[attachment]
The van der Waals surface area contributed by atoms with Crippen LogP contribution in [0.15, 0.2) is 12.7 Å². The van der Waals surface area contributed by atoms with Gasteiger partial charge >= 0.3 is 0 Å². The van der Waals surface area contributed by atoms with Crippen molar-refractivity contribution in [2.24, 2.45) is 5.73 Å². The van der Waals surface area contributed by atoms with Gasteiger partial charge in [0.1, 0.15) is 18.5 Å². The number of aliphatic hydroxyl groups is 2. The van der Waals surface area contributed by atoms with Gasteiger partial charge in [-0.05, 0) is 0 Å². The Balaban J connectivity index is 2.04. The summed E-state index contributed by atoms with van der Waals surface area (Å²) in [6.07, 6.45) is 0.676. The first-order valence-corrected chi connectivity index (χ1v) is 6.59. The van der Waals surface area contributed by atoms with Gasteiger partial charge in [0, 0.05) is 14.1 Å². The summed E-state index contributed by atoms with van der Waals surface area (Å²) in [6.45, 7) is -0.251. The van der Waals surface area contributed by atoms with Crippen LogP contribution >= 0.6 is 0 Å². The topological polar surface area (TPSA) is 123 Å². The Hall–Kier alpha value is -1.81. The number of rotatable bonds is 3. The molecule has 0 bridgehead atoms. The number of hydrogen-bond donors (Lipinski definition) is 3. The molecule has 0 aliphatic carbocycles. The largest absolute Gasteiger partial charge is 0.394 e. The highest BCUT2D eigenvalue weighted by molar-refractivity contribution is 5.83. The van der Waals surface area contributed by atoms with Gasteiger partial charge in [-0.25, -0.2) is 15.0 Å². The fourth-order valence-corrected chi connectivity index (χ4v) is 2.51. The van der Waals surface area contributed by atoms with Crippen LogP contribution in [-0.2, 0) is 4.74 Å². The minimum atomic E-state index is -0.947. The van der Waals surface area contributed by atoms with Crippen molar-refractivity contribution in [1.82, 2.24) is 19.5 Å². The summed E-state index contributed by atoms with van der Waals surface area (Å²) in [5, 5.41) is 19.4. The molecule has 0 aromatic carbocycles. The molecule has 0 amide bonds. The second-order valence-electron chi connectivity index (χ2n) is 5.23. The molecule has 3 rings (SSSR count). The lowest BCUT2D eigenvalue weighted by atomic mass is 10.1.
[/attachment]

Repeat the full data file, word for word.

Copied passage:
The van der Waals surface area contributed by atoms with Crippen LogP contribution in [0.15, 0.2) is 12.7 Å². The van der Waals surface area contributed by atoms with Gasteiger partial charge >= 0.3 is 0 Å². The van der Waals surface area contributed by atoms with Crippen molar-refractivity contribution in [2.24, 2.45) is 5.73 Å². The van der Waals surface area contributed by atoms with Gasteiger partial charge in [0.1, 0.15) is 18.5 Å². The number of aliphatic hydroxyl groups is 2. The van der Waals surface area contributed by atoms with Gasteiger partial charge in [-0.05, 0) is 0 Å². The Balaban J connectivity index is 2.04. The summed E-state index contributed by atoms with van der Waals surface area (Å²) in [6.07, 6.45) is 0.676. The first-order valence-corrected chi connectivity index (χ1v) is 6.59. The van der Waals surface area contributed by atoms with Gasteiger partial charge in [0, 0.05) is 14.1 Å². The summed E-state index contributed by atoms with van der Waals surface area (Å²) in [6.45, 7) is -0.251. The van der Waals surface area contributed by atoms with Crippen LogP contribution >= 0.6 is 0 Å². The topological polar surface area (TPSA) is 123 Å². The Hall–Kier alpha value is -1.81. The number of rotatable bonds is 3. The molecule has 0 bridgehead atoms. The number of hydrogen-bond donors (Lipinski definition) is 3. The molecule has 0 aliphatic carbocycles. The largest absolute Gasteiger partial charge is 0.394 e. The highest BCUT2D eigenvalue weighted by molar-refractivity contribution is 5.83. The van der Waals surface area contributed by atoms with Gasteiger partial charge in [-0.25, -0.2) is 15.0 Å². The fourth-order valence-corrected chi connectivity index (χ4v) is 2.51. The van der Waals surface area contributed by atoms with Crippen LogP contribution in [-0.2, 0) is 4.74 Å². The minimum atomic E-state index is -0.947. The van der Waals surface area contributed by atoms with Crippen molar-refractivity contribution in [1.82, 2.24) is 19.5 Å². The summed E-state index contributed by atoms with van der Waals surface area (Å²) in [5, 5.41) is 19.4. The molecule has 0 aromatic carbocycles. The molecule has 0 amide bonds. The second-order valence-electron chi connectivity index (χ2n) is 5.23. The molecule has 3 rings (SSSR count). The lowest BCUT2D eigenvalue weighted by atomic mass is 10.1.